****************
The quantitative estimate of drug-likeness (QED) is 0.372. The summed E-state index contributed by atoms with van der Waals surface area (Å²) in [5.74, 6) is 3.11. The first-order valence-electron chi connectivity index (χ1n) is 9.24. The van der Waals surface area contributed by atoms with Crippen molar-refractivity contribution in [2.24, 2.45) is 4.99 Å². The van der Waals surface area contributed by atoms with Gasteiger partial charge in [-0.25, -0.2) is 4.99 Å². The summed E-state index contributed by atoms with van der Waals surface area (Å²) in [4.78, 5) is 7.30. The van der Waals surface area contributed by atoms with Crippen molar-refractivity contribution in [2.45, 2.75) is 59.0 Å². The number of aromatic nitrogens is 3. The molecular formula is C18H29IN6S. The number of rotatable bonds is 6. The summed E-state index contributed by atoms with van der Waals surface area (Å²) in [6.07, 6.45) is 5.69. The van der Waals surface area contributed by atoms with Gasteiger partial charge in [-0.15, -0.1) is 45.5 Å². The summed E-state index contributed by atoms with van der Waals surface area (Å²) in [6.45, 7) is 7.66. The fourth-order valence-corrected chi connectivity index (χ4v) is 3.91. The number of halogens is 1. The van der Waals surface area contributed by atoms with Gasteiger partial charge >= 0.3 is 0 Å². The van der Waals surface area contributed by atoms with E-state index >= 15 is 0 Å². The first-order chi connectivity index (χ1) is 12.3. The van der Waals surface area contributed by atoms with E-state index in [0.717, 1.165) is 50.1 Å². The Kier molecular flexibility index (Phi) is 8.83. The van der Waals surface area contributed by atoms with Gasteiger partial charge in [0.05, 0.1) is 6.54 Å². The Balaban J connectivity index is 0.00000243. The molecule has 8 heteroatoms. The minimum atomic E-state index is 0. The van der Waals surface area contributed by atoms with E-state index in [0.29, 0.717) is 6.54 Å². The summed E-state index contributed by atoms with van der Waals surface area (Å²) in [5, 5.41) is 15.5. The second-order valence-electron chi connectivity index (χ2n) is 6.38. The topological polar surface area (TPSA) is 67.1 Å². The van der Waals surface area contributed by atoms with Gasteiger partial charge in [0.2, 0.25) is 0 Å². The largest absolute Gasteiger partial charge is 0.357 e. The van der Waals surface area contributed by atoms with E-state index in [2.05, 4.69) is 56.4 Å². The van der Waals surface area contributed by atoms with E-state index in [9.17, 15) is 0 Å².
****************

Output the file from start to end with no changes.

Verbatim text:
The quantitative estimate of drug-likeness (QED) is 0.372. The summed E-state index contributed by atoms with van der Waals surface area (Å²) in [5.74, 6) is 3.11. The first-order valence-electron chi connectivity index (χ1n) is 9.24. The van der Waals surface area contributed by atoms with Crippen molar-refractivity contribution in [2.24, 2.45) is 4.99 Å². The van der Waals surface area contributed by atoms with Gasteiger partial charge in [-0.25, -0.2) is 4.99 Å². The summed E-state index contributed by atoms with van der Waals surface area (Å²) in [4.78, 5) is 7.30. The van der Waals surface area contributed by atoms with Crippen molar-refractivity contribution in [2.45, 2.75) is 59.0 Å². The number of aromatic nitrogens is 3. The molecular formula is C18H29IN6S. The number of rotatable bonds is 6. The summed E-state index contributed by atoms with van der Waals surface area (Å²) in [6.07, 6.45) is 5.69. The van der Waals surface area contributed by atoms with Gasteiger partial charge in [-0.15, -0.1) is 45.5 Å². The summed E-state index contributed by atoms with van der Waals surface area (Å²) in [6.45, 7) is 7.66. The fourth-order valence-corrected chi connectivity index (χ4v) is 3.91. The number of halogens is 1. The van der Waals surface area contributed by atoms with Gasteiger partial charge >= 0.3 is 0 Å². The van der Waals surface area contributed by atoms with E-state index >= 15 is 0 Å². The first-order chi connectivity index (χ1) is 12.3. The van der Waals surface area contributed by atoms with E-state index in [0.717, 1.165) is 50.1 Å². The Kier molecular flexibility index (Phi) is 8.83. The van der Waals surface area contributed by atoms with Gasteiger partial charge in [0.05, 0.1) is 6.54 Å². The Balaban J connectivity index is 0.00000243. The molecule has 8 heteroatoms. The minimum atomic E-state index is 0. The van der Waals surface area contributed by atoms with E-state index in [0.29, 0.717) is 6.54 Å². The summed E-state index contributed by atoms with van der Waals surface area (Å²) in [5, 5.41) is 15.5. The second-order valence-electron chi connectivity index (χ2n) is 6.38. The topological polar surface area (TPSA) is 67.1 Å². The van der Waals surface area contributed by atoms with Gasteiger partial charge in [0.2, 0.25) is 0 Å². The largest absolute Gasteiger partial charge is 0.357 e. The van der Waals surface area contributed by atoms with E-state index in [2.05, 4.69) is 56.4 Å². The van der Waals surface area contributed by atoms with E-state index in [9.17, 15) is 0 Å².